Center for Biological Diversity

For Immediate Release, February 22, 2018

Contact: Paulo Lopes, (202) 849-8401 x 105,

New Report: Attacks on Public Lands, Oceans Surged During Trump's First Year

Alaska Lawmakers Top Updated 'Public Lands Enemies' Analysis

WASHINGTON— Congress unleashed an unprecedented attack on public lands and waters during President Trump’s first year in office, according to a new Center for Biological Diversity report released today.

The analysis finds that the 115th Congress introduced 124 bills in 2017 to strip protections from public lands and waters, including national monuments, parks, wildlife refuges and forests ― an increase of more than 25 percent compared to the 114th Congress.

“Our public lands and waters have never been under greater threat,” said Paulo Lopes, a public lands policy specialist at the Center. “Cherished places Americans thought were protected forever are now being put on the chopping block to benefit fossil fuel companies and other special interests. No public lands are safe under the Trump administration and this Republican Congress.”

Today’s report also identifies the top six members of Congress trying to attack public lands, weaken environmental safeguards, or turn over control of public lands to states and local governments — led by Alaska’s Sen. Lisa Murkowski and Rep. Don Young.

Alaska’s congressional delegation, led by Young and Murkowski, introduced more than 25 bills — nearly  20 percent of all legislative attacks on public lands — including bills to allow drilling in the Arctic National Wildlife Refuge and privatize more than 175,000 acres of other public lands in Alaska.

All told the top six 2017 public-lands enemies introduced nearly 50 anti-public-lands bills and collected more than $3 million from fossil fuel companies and other extractive industries.

The top 2017 Public Lands Enemies are:

  • Rep. Don Young (R-Alaska)
  • Sen. Lisa Murkowski (R-Alaska)
  • Sen. John Barrasso (R-Wyo.)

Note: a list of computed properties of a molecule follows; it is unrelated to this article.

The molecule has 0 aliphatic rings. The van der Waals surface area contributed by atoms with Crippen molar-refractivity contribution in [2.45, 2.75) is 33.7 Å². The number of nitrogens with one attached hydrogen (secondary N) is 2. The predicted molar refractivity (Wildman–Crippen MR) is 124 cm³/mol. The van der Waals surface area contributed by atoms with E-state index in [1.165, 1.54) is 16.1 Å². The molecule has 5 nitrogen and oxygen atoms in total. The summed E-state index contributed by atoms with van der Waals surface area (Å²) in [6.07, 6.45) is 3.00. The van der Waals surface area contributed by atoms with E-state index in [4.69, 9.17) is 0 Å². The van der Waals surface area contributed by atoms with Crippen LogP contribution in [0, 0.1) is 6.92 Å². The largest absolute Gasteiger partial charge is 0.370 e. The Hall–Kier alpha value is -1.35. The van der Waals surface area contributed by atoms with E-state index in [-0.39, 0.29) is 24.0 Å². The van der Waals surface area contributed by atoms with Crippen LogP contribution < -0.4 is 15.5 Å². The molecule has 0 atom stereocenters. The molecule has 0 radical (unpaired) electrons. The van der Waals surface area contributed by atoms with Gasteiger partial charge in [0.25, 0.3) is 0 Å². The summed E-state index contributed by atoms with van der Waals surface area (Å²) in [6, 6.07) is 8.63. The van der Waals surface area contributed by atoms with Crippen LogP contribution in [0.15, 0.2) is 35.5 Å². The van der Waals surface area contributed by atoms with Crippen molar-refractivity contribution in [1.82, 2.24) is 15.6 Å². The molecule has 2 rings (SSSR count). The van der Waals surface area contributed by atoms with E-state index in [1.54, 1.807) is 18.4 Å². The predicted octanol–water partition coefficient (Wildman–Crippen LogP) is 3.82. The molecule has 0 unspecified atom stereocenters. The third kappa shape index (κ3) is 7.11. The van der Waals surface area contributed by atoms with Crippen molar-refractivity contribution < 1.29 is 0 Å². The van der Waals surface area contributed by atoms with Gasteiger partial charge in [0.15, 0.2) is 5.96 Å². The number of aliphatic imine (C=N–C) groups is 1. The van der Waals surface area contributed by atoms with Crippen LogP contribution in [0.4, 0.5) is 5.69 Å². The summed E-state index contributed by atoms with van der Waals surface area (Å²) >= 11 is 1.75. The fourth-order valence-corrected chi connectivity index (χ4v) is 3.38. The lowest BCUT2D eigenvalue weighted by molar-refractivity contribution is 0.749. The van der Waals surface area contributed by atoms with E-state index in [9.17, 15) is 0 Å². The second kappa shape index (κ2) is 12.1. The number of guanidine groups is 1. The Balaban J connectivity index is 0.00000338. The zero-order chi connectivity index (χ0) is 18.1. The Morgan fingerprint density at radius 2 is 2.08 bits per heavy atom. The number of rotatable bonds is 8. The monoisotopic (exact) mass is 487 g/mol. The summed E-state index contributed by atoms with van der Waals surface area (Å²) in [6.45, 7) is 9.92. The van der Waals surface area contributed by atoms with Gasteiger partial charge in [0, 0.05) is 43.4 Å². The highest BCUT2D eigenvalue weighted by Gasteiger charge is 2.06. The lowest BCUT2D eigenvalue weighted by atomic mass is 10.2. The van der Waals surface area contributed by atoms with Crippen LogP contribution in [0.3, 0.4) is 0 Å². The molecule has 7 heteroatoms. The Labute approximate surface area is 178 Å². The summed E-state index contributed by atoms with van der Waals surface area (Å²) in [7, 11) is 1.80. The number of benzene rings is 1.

• Sen. Jeff Flake (R- Ariz.)
  • Sen. Dean Heller (R-Nev.)
  • Rep. Mark Amodei (R-Nev.)

“These six members of Congress are trying to turn America’s public lands into an ATM for corporations,” Lopes said. “Private companies reap all of the financial benefits while the American public is left with fewer places to enjoy nature and tarnished lands for future generations.”

This new report is a follow-up to the Center’s Public Lands Enemies report, published in March 2017, which covered public-lands attacks during the previous three congressional sessions.

America’s public lands span more than 600 million acres and include some of the most beloved places in America, from Great Smoky Mountains National Park to the Grand Canyon and the pristine Arctic National Wildlife Refuge to the vast Sagebrush Sea of the West. Publicly owned ocean waters cover nearly 4.5 million square miles, including ancient Pacific coral reefs and vast undersea volcanos. These iconic lands and waters are all held in trust by the federal government for the benefit of current and future generations of Americans.

More than 90 percent of Americans from both political parties say it’s important to protect and maintain forests, national parks, national monuments and other public lands and waters for future generations.

Under Seige

The Center for Biological Diversity is a national, nonprofit conservation organization with more than 1.6 million members and online activists dedicated to the protection of endangered species and wild places.

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